Creative Care explores creative practice research and teaching in relation to health and wellbeing. Our focus is on creative interventions and responses to cancer, aged care and mental health, as well as the social and environmental determinants and lived experience of health. Creative Care facilitates interdisciplinary, partnered projects that engage with the creative and health industries, working with researchers spanning the creative arts, design, health and social care.
Research Theme Leaders
Associate Professor Keely Macarow
Associate Professor Keely Macarow has worked in senior research and teaching leadership roles in RMIT’s School of Art and is currently coordinating the development of a new area in Creative Care for the School. Keely has worked as an artist, creative producer, curator and writer for film, video, performance and exhibition projects which have been presented in venues including the Powerhouse Museum, ACMI, West Space, CCP, Bendigo Art Gallery (Australia); the ICA, CCA, The Lux Centre, The Norwich Festival of Women Filmmaker’s (UK), School of the Art Institute of Chicago at the Gene Siskel Film Center, (US). She has worked with artists, designers, social scientists, housing activists, medical and engineering researchers to explore how art and design interventions and thinking can be applied to healthcare, political and housing settings and for public exhibition and performance. Keely has worked with a range of medical and healthcare partners including St Vincent’s Hospital Melbourne who she collaborated with for exhibition, teaching and applied research projects, including Designing Sound for Health and Wellbeing, (funded by the Australia Research Council, 2008-2011) and Smart Heart Necklace: Revolutionising Ambulatory Cardiac Monitors (funded by Gandel Philanthropy, 2014-2015). She has collaborated with nursing and aged care researchers, creative arts, choreography and design researchers from the Karolinska Institutet, the University of the Arts Stockholm, Konstfack (Sweden) to investigate space and place in end of life care settings for the Do Bra projects: Space and Place in End-of-Life Care: Co-Designing Experience-Based Interventions (funded by FORTE, Swedish Research Council for Health, Working Life and Welfare grant, 2014-2016) and Co-design for better experiences in end-of-life settings. A transdisciplinary project (funded by the Swedish Research Council Formas, 2017-2019). Keely has also collaborated with researchers from Lund University, Malmo University (Sweden) and RMIT University (Melbourne) on the Homefullness project (funded by a STINT Initiation grant from The Swedish Foundation for International Cooperation in Research and Higher Education, 2015-2016).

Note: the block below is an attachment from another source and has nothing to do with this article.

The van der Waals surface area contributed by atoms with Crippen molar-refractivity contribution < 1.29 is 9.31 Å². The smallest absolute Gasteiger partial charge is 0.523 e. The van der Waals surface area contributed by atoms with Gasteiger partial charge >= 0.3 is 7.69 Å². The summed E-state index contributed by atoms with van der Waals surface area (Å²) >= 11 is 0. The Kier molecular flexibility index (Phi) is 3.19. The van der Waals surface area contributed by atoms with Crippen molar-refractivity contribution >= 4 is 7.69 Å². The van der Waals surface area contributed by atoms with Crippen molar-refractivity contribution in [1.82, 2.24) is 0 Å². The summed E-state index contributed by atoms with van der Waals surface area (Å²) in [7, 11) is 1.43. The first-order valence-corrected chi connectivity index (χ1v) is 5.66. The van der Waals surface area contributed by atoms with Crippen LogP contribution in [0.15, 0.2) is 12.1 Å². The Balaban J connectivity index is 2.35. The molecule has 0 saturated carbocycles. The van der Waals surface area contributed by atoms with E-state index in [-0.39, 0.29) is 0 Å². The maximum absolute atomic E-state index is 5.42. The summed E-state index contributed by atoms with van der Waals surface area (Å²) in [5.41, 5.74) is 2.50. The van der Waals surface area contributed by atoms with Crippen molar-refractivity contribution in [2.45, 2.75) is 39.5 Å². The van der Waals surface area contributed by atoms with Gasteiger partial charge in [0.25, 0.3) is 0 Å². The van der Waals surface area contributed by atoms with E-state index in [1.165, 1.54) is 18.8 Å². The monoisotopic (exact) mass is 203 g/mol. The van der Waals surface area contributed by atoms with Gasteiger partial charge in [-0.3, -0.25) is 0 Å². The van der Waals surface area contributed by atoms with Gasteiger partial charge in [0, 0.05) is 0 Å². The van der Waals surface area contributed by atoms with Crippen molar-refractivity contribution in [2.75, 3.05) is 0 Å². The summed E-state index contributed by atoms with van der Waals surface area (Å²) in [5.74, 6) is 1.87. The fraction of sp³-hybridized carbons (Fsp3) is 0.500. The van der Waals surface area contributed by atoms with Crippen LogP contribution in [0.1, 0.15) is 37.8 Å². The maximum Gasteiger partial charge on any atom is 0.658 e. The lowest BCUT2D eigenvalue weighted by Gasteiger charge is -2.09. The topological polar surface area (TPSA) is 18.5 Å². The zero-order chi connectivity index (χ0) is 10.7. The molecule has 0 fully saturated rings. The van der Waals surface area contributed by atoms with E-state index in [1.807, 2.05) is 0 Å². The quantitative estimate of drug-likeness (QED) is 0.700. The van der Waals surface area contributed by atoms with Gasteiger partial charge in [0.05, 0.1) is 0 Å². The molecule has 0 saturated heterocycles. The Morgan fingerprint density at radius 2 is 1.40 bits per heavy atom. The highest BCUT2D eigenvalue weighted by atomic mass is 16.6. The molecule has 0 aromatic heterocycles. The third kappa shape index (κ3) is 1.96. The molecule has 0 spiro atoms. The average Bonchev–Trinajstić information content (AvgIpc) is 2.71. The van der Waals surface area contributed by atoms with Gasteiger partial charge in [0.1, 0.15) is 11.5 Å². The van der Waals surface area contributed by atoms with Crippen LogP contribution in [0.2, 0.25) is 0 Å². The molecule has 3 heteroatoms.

Professor Kit Wise
Professor Kit Wise has held senior educational leadership roles since 2008, including Associate Dean Education in the Faculty of Art Design & Architecture at Monash University, and Director, School of Creative Arts, University of Tasmania. He has engaged in an advisory capacity with creative arts schools on course design and interdisciplinarity, including LaSalle, Singapore, Massey, New Zealand and Banff, Canada. He is Deputy Chair of the Executive Council of ACUADS (Australian Council of University Art and Design Schools) and an Executive Board Member for the Deans and Directors of Creative Arts, Australia.
Dr Ruth DeSouza
Dr Ruth DeSouza is a 2020 RMIT Vice Chancellor's Fellow, based in the School of Art. Her background is in nursing where she has extensive experience as a clinician, community engaged researcher and academic in New Zealand and Australia. Ruth set up a maternal mental health service in Auckland, New Zealand and her PhD examined the experiences of new mothers from migrant backgrounds using a postcolonial feminist lens. She is currently developing a podcast about decolonising maternity and examining cultural safety, and reproductive justice in settler colonial contexts. Ruth is also investigating the use of apps in pregnancy during COVID-19, following up on recent work about digital health literacies and refugee and migrant background mothers. Ruth has extensive networks across the Melbourne creative industries and is on the Fair Play project reference committee.
RMIT University acknowledges the people of the Woi wurrung and Boon wurrung language groups of the eastern Kulin Nations on whose unceded lands we conduct the business of the University. RMIT University respectfully acknowledges their Ancestors and Elders, past and present. RMIT also acknowledges the Traditional Custodians and their Ancestors of the lands and waters across Australia where we conduct our business.
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